6. The plasma emitter apparatus in accordance with claim 5, wherein said primary dielectric is arranged relative to said secondary dielectric so that the center of each of the capillaries is substantially aligned with the center of each respective hole.
7. The plasma emitter apparatus in accordance with claim 3, wherein said secondary electrode is a plurality of unidirectional conductive wires disposed substantially parallel to one another and secured within a frame.
8. The plasma emitter apparatus in accordance with claim 7, wherein said primary dielectric has at least one slot defined therethrough.
9. The plasma emitter apparatus in accordance with claim 8, wherein said primary dielectric is arranged relative to said secondary electrode such that each slot is disposed substantially centered between two adjacent wires.
10. The plasma emitter apparatus in accordance with claim 3, wherein said secondary electrode is a plurality of unidirectional conductive slats disposed substantially parallel to one another and secured within a frame.
11. The plasma emitter apparatus in accordance with claim 10, wherein said primary dielectric has at least one slot defined therethrough.
12. The plasma emitter apparatus in accordance with claim 11, wherein said primary dielectric is arranged relative to said secondary electrode such that each slot is disposed substantially centered between two adjacent conductive slats.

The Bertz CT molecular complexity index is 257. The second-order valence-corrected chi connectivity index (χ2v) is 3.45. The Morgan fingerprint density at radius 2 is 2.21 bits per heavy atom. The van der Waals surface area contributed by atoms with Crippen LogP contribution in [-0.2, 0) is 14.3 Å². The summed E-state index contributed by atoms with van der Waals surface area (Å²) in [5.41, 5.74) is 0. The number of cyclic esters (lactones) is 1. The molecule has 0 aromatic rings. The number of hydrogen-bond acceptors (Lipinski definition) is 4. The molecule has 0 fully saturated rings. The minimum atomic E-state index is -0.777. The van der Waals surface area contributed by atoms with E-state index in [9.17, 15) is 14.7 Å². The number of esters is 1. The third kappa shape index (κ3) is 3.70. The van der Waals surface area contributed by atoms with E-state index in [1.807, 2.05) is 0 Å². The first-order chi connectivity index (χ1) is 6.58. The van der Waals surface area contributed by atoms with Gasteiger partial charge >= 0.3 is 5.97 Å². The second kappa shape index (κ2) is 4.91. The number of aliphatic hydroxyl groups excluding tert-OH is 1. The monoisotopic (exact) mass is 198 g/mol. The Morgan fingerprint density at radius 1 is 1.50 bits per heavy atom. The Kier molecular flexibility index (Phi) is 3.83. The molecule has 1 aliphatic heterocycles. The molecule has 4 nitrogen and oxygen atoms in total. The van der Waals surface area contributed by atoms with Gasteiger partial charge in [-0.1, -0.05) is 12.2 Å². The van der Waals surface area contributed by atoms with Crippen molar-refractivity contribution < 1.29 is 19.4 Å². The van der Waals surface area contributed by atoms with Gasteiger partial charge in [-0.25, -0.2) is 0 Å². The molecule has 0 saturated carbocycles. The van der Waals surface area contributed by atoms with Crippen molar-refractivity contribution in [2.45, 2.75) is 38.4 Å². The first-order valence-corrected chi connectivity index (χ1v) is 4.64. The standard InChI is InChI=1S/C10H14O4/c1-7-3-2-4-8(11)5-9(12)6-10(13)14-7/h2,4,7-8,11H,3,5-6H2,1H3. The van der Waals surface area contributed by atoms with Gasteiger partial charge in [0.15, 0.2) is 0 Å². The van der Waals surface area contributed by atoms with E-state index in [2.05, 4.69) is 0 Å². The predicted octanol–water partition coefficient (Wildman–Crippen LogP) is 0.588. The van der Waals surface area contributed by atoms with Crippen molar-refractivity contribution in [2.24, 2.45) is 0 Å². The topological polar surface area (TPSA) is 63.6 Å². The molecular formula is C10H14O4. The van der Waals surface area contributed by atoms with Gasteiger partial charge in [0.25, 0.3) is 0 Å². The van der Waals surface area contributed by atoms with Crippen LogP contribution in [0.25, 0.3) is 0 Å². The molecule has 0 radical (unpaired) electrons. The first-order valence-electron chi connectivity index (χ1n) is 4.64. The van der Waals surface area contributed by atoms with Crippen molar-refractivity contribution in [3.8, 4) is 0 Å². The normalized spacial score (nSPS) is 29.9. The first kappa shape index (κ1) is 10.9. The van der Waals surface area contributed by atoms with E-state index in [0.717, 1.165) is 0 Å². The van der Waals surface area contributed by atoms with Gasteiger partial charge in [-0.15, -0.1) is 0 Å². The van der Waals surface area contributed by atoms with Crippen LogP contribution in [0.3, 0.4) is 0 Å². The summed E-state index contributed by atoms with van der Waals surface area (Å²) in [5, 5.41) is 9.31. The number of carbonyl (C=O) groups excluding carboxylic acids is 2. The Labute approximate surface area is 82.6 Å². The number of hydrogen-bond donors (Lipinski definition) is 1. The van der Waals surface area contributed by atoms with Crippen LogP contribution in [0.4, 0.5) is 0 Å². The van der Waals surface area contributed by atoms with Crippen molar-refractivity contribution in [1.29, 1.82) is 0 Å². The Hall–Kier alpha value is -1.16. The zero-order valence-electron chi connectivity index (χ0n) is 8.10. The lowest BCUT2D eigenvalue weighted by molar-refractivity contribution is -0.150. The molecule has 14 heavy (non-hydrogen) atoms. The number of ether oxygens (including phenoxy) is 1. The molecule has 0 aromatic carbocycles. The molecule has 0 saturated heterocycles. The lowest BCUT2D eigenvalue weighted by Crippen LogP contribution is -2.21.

13. The plasma emitter apparatus in accordance with claim 3, wherein said secondary electrode comprises a plurality of bidirectional conductive wires interwoven in a substantially perpendicular configuration to form a grid, said bidirectional conductive wires being secured within a frame.
14. The plasma emitter apparatus in accordance with claim 13, wherein said primary dielectric has at least one capillary defined therethrough.
15. The plasma emitter apparatus in accordance with claim 14, wherein said primary dielectric is arranged relative to said secondary dielectric so that a center of each of the capillaries is substantially aligned with a center of each of a plurality of squares formed by overlapping of the bidirectional conductive wires.